President Donald Trump retweeted a conspiracy theory this weekend, falsely claiming that only about 9,000 Americans have "actually" died from COVID-19. The post was considered not only misinformation, but offensive to the loved ones of over 160,000 Americans who have died from the pandemic. Twitter eventually removed the post, citings their terms of service.
The tweet came from a user going by the name of "Mel Q," who was promoting the now-infamous QAnon conspiracy theory. The claim about the low death toll was based on a sentence fragment from the Center for Disease Control and Prevention website, which said that "for 6 percent of the deaths, COVID-19 was the only cause mentioned." Conspiracy theorists took this to mean that the other 151,000 victims would have passed away with or without the coronavirus' influence.
In fact, many of the remaining 94 percent of deaths were attributed to more specific symptoms and conditions caused by COVID-19, according to a report by The Hill. For example, some of those people had causes like "respiratory failure" on their death certificate, but that respiratory failure was caused by the coronavirus.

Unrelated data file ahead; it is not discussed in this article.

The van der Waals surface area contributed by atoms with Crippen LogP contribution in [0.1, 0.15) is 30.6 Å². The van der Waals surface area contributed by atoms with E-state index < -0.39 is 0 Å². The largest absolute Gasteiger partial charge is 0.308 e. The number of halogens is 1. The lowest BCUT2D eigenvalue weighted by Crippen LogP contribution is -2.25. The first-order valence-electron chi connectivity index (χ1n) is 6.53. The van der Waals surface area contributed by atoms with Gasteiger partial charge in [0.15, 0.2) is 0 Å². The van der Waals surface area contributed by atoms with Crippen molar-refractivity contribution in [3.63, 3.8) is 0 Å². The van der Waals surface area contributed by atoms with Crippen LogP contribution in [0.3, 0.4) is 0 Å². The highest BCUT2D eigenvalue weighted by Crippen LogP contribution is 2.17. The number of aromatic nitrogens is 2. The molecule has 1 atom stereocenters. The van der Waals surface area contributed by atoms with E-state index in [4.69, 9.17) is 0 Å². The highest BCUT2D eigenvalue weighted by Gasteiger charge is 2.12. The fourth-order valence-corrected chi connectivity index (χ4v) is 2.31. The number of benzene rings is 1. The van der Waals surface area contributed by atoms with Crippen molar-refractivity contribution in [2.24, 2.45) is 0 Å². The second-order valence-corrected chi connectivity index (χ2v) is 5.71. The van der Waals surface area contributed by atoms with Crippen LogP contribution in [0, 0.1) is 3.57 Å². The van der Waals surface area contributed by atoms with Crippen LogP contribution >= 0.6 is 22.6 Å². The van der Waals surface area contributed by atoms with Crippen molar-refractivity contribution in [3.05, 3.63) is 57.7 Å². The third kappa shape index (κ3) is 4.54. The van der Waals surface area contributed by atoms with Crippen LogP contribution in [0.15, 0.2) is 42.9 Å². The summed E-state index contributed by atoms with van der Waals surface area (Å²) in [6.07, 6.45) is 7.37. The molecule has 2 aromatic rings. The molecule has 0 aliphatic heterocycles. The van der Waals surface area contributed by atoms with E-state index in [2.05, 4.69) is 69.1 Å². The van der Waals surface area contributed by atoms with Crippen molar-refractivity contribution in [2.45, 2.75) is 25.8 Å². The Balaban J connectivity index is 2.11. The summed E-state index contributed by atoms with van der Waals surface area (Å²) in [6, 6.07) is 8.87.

"When you see that 'only 6 percent' of people had COVID-19 as the sole reason listed on their death forms, what it means is that there were only a small fraction of people who died of the disease who didn’t have any other underlying or immediate causes noted by the medical certifiers," wrote epidemiologist Gideon Meyerowitz-Katz in a blog post about this disinformation. "This is completely unsurprising, as it's pretty rare that someone wouldn't have at least one issue caused by coronavirus prior to their death, and all it means is that in 94% of cases people who had COVID-19 also developed other issues, or had other problems at the same time."
Trump retweeted another post about this incorrect "6 percent" statistic, originally from his own campaign's senior legal adviser Jenna Ellis. That tweet has not yet been removed by Twitter.
While Trump tries to downplay the coronavirus pandemic and put it in the past tense ahead of the 2020 presidential election, some scientists are now estimating the death toll may be even higher than the CDC's data suggests. Johns Hopkins University currently lists over 183,000 deaths in the U.S. from the pandemic, and another analysis published by The New York Times last month suggested that there were at least 200,000 deaths to account for.
The coronavirus pandemic continues, with the number of new cases and deaths still rising in some states. Public health experts continue to urge social distancing as the most important factor in slowing the spread of the virus until a vaccine is available.